At Wilderness Inquiry, we are fortunate to have a wide network of volunteers who help us achieve our mission of introducing the outdoors to people of all ages, abilities and backgrounds. Take a look at some of the stats from 2019:
- 25 extended trips were supported by 55 volunteer trip assistants and PCAs
- 69 volunteers contributed over 200 hours of their time during our biggest fundraiser, The Great River Race
- 250 volunteers offered their time and talents in the warehouse, paddling on school trips, or providing support during numerous community events
According to Independent Sector, a non-profit that tracks volunteerism in the US, the value of a volunteer hour is $25.43. It is estimated that about 63 million Americans volunteer approximately 8 billion hours of their time, talent, and effort to improve and strengthen their communities. (Independent Sector, April 2019.) Using the value stated above, our Wilderness Inquiry volunteers saved the organization more than a whopping $92,000 in 2019!
Who are these amazing people?
We have a wide range of volunteers at Wilderness Inquiry from high school students looking to gain hands on experience, to seniors wanting to give back with their time and talents during retirement. We have volunteers who commit to a weekly schedule (thanks Bruce and John!), some who join us out on trail to offer support, and others who see us annually at the Great River Race. All of these volunteers are critical to the success of Wilderness Inquiry.
We have one group that joins us weekly and we want to highlight all the incredible work they have done for us. Every Thursday we get a small contingent of students and staff from Metro Deaf School in St. Paul arrive at WI eager to work in our warehouse and office. They’ve cleaned out trail spice kits, raked leaves, deep cleaned our van fleet in preparation for offsite storage, untangled rope bags, sanitized and restocked dishwashing kits, and created notepads from recycled papers.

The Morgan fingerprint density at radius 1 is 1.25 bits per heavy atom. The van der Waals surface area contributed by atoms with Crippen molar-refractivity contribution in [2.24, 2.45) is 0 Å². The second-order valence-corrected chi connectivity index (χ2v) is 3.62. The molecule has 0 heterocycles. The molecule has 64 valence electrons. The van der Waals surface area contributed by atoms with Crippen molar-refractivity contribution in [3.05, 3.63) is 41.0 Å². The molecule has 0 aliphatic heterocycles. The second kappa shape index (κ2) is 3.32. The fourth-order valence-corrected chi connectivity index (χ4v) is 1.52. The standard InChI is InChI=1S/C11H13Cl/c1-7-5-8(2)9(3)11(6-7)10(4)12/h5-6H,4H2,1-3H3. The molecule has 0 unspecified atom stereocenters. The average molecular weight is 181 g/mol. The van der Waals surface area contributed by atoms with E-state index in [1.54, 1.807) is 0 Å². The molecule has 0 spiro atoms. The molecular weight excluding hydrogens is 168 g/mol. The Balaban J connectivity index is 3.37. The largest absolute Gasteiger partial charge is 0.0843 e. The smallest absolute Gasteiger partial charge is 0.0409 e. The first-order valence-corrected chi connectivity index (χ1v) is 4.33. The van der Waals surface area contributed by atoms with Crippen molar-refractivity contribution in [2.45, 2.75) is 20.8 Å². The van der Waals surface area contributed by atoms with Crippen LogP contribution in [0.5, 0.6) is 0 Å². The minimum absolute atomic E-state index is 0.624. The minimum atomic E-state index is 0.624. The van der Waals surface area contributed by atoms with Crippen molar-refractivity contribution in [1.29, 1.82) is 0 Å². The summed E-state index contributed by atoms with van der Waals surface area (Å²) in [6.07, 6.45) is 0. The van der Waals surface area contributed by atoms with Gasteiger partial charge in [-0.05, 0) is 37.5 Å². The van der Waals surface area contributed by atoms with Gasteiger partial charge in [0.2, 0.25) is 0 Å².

Justin Mortenson, our warehouse coordinator, works closely with the students and sees this partnership as a way to support young people as they grow into themselves. Justin describes volunteering as a way “to provide (students) with an opportunity to prove to themselves what they are capable of achieving and help push them to new heights.” He also acknowledges that he has learned a lot from the experience as well. Justin was surprised at how naturally people can communicate without having a common language. With the help of a small dry erase board there wasn’t any problem they couldn’t troubleshoot.
Students and staff from the school have also found the experience to be worthwhile. Students expressed that they were most excited about learning how to work as a team and gaining on site skills. They noted that they are already looking forward to volunteering with us in the upcoming semester.
How can you get involved?
Wilderness Inquiry is always looking for new faces to work on new projects. From auditing the website to assist participants on trips. The first step you can make is to contact Anne Strootman, the Registration and Volunteer Manager. She is open to meeting in person or chatting over the phone to discuss what projects you both view would be the best fit. After a short application process, you then can start signing up for opportunities on the volunteer section of the website (www.wildernessinquiry.org/volunteer). It’s that easy!